Naming a product line

I was reading a post over at Language Log (I wish they took comments) this morning about naming. Robert Shuy said

I was sitting here at my desk, gazing idly out of my window and thinking noble thoughts, when I saw a truck marked, “The Window Washers,” park in front of the building next door to Language Log Plaza. No question about what it was doing there. Its name was clear enough. The neighboring building wasn’t getting sprayed for termites or getting its leaking faucets fixed. The people who own this window washing company made it very clear that they, well, wash windows.

From the consumer’s perspective, there’s something rather comforting about generic and descriptive names. But I know what you’re thinking — trademark laws make generic and descriptive names impossible to protect and another company can use that name whenever they want to.

This rang a bell because I’ve always said my favorite name for a sewing contractor is “sewing contractor” which you’ll also appreciate when searching phone records because the phone company doesn’t sort by SIC code. Still, I am well aware that producers don’t have the option of naming themselves so descriptively; this really only works for service providers and suppliers. Toward that end, Language Log mentions the Igor Naming Guide. Have you heard of this? About Igor, LL says

Its goal is to help companies “customize” their name and “make sure that all aspects of a work plan are designated to complement your naming project, corporate culture, approval process and time frame.” For some reason Igor doesn’t always deal with the categories of trademarks used by trademark law. It refers to suggestive names, for example, as “evocative” (maybe an improvement) and wisely puts much of its focus on this category, probably because most trademark litigation relates to whether or not a name is suggestive.

From Igor, I found another blog that keeps tabs on the TTAB, the body that mitigates disputes between parties over name and trademark usage which may be useful if you’re concerned about possible challenges to your use of a name. Speaking of possible challenges, see the entry from last Friday regarding vulgarity (why do people think vulgarity is necessary?). Otherwise, if you haven’t named your line yet, it may be worth your time to visit Igor. They have loads of free advice regarding selection and naming practices.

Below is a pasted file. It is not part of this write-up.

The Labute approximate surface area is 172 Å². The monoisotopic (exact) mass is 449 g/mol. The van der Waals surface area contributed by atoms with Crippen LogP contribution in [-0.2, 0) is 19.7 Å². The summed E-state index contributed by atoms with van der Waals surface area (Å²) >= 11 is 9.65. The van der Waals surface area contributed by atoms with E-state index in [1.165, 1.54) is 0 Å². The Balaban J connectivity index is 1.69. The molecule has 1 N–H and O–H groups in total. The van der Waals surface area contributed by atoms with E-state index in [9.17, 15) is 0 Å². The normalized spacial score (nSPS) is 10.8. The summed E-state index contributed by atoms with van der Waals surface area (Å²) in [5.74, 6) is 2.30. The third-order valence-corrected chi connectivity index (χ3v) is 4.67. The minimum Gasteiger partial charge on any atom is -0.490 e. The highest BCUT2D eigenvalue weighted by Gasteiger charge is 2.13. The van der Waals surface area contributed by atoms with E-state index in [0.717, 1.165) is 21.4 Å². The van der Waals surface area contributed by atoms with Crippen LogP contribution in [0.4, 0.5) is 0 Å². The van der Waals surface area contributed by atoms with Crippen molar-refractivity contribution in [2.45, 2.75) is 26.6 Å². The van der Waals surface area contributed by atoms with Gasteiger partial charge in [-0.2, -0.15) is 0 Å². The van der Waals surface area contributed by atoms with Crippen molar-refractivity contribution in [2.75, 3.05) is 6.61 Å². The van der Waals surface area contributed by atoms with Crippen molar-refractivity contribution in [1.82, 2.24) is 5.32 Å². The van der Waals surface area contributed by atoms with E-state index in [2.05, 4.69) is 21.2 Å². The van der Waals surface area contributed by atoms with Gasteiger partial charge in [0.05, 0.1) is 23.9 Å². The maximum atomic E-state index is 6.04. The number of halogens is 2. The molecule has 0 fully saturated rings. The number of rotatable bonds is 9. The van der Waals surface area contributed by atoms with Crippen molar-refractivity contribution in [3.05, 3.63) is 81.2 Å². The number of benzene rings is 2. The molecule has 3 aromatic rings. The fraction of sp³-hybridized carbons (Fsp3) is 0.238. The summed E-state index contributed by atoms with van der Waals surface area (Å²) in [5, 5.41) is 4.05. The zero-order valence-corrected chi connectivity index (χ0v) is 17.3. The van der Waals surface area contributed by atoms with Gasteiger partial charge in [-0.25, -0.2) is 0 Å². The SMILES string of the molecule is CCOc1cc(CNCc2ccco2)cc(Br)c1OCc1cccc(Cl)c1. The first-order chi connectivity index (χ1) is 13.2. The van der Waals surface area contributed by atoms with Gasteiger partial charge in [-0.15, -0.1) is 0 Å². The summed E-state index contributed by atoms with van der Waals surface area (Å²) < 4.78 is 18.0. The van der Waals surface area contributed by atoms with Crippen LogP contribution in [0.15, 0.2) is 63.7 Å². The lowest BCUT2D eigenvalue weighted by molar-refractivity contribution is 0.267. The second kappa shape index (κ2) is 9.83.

[post amended]
Steve Manning from Igor International popped over and left a comment that I’m elevating to the front page. Thanks Steve!

We (Igor) also have a free naming service. It’s a community of 4700 plus people that will help you name your biz. You can also search the database for naming suggestions in categories similar to your own.

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9 comments

  1. Kathleen says:

    Yeah, I signed up for that. I’m no good at naming but I can tell you some that won’t work. DEs often name their companies and labels very poorly. Miracle could talk about this all day long.

  2. julia says:

    I have been thinking about names recently, one thought that I had was that most designers use their own names as opposed to something that states what services they provide or what they design, for examples, Kate Spade or Gucci verses the Gap or Baby Phat.
    Which way do you think is better and why do you think some designers just use their own name?

  3. -racheL says:

    Yes, with regards to Julia, I was wondering the same thing!
    The difference may be, some designers regard their work as art, and use their own name the way an artist would. Others are focused on the business aspect and so they pick a generic name.
    Do you think that fashion is an industry built on the quality of goods, and any name you have, it only achieves recognition after the merchandise is scrutinized by customers, critics, and buyers? So in that sense, do names really matter at all?

  4. Kathleen says:

    Do you think that fashion is an industry built on the quality of goods, and any name you have, it only achieves recognition after the merchandise is scrutinized by customers, critics, and buyers?

    I was curious about this too (Rachel makes a good point). I got some advice from a well known apparel PR person. He said that he prefers that a designer names the line after themselves (if you don’t like your name, use a stage name like actors do). He said that if they’ve used something else when they started out (and before they hired his PR firm), that they do a shift over time to the designer’s name. For example, if your label was “lady killer”, he’d have you change your labels and business cards to read “lady killer” by Susan Something and over time, the designer’s name would get larger and more prominent until “lady killer” was dropped altogether. That’s just what he said. Me, I don’t know. Also, he promotes designer and bridge lines. I don’t think his advice would hold for other kinds of product lines and markets.

  5. Kathleen says:

    Thanks for posting that Alex, I don’t know why all my trackbacks don’t come through. Good thing I happened to be visiting your site and found the entry.

  6. kristin says:

    Hi i think that I might have a unique idea for a small clothing line.Is there anyway that i could have my idea pattened.How do i go about protecting my designs..thanks so much

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